The intention to ski and snowboard this winter is strong, season pass purchase is up nationally, and skiers are planning for a socially-distanced, face-covered winter at mountain resorts, with some adjustments to their typical behavior.
These topics and more were part of a comprehensive national survey that RRC Associates conducted with skiers and snowboarders in September of 2020. The survey received over 20,000 responses from all corners of the U.S. and provides unique insight to what skiers and snowboarders are expecting for the 2020/21 season.
The results of the survey give local leaders and resort staff critical information about what visitors, locals, and second homeowners are thinking about in terms of safety, adjustments, concerns and behaviors for this winter.
“Understanding what our visitors are thinking before they get to our resorts is critical,” said Kelly Pawlak, President and CEO of National Ski Areas Association. “This information is another helpful tool we will use to open the winter season with the safety of our staff and guests front and center.”
The survey showed that one of the biggest concerns of both visitors and locals alike is whether ski resorts will be able to stay open all winter. People are worried about a situation like the one in March, when resorts were forced to close abruptly. About two-thirds of visitors and locals indicated that they were concerned about Coronavirus-related closures of ski areas. Resorts have been making preparations to address that issue, but maintaining focus on staying open all winter will be critical.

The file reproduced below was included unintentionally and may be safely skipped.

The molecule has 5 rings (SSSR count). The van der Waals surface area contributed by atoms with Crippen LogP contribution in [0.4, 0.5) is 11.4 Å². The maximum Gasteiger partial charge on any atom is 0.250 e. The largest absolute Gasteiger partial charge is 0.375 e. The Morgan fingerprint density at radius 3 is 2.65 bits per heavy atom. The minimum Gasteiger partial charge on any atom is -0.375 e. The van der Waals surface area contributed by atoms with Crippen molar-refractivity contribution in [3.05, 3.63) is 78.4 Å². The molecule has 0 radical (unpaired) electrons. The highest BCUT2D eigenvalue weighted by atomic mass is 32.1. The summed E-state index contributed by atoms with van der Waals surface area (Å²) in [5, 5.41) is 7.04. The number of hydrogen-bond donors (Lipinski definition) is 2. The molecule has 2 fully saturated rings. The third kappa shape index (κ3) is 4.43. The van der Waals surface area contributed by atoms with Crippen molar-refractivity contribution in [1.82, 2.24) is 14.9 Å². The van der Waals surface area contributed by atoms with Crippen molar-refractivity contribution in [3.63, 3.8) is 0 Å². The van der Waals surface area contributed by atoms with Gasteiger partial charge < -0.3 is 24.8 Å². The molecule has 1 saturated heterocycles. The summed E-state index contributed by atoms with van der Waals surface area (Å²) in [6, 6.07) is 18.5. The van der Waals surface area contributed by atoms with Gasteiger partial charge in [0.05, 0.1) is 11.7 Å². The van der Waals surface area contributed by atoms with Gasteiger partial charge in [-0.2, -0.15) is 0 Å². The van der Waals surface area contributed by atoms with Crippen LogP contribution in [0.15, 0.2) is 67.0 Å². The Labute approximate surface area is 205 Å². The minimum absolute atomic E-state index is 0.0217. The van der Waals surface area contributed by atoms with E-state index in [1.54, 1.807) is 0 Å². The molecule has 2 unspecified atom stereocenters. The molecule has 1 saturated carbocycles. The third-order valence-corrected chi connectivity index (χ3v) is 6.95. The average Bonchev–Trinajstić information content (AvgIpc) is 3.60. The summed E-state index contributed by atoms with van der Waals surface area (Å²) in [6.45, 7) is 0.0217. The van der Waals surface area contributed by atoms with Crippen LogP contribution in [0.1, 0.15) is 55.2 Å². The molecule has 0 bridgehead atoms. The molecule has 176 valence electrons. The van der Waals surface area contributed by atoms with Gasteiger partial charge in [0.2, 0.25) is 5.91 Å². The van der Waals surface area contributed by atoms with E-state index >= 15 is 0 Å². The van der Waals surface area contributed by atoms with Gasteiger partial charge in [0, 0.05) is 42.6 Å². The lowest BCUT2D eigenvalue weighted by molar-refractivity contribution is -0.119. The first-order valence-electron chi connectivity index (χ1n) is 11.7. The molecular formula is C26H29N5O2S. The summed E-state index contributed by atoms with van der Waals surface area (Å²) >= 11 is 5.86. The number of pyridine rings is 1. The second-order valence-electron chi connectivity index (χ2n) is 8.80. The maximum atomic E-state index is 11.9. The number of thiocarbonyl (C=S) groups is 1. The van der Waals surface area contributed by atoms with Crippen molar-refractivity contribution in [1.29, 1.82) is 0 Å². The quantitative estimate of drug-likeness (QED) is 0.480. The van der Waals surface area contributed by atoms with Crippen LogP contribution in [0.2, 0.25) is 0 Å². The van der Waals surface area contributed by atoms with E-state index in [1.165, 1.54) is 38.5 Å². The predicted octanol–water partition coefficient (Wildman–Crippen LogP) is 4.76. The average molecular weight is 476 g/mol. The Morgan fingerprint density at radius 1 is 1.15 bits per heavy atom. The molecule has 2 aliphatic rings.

“At our resort we are meeting daily and sometimes multiple times a day internally to stay aware of trends and changes in the way this pandemic is behaving regionally,” said Nick Polumbus, Director of Marketing and Sales at Whitefish Mountain Resort. “We know that it will take constant attention to trends as well as our own protocols and procedures to keep the virus in check and the lifts spinning.”
Other concerns among local residents are whether guests follow health and safety protocols, the overall health and safety of the community, and visitors from major cities/hot spots. Additionally, locals are focused on the potential impact of COVID-19 on the local economy. These legitimate concerns among local residents are important for local leaders to monitor and communicate with community members.
In terms of skier behavior at the mountain this winter, survey results show that most snowsports enthusiasts are already planning to wear a face covering around the base area and while riding lifts, to make an online appointment to rent equipment, and to eat lunch at their car or outside. The survey also revealed they are generally OK with longer lift lines due to unrelated parties not riding together on chairlifts. Knowing what the guests know ahead of time gives ski areas a head start on guest education and safety.
“Skiers and riders continue to show that they’ll do what it takes to get out on the hill. I am encouraged by the willingness of skiers/riders to wear masks and socially distance. This level of flexibility and resilience among snowsports enthusiasts is impressive, even during a pandemic,” said Jesse True from the Insights Collective.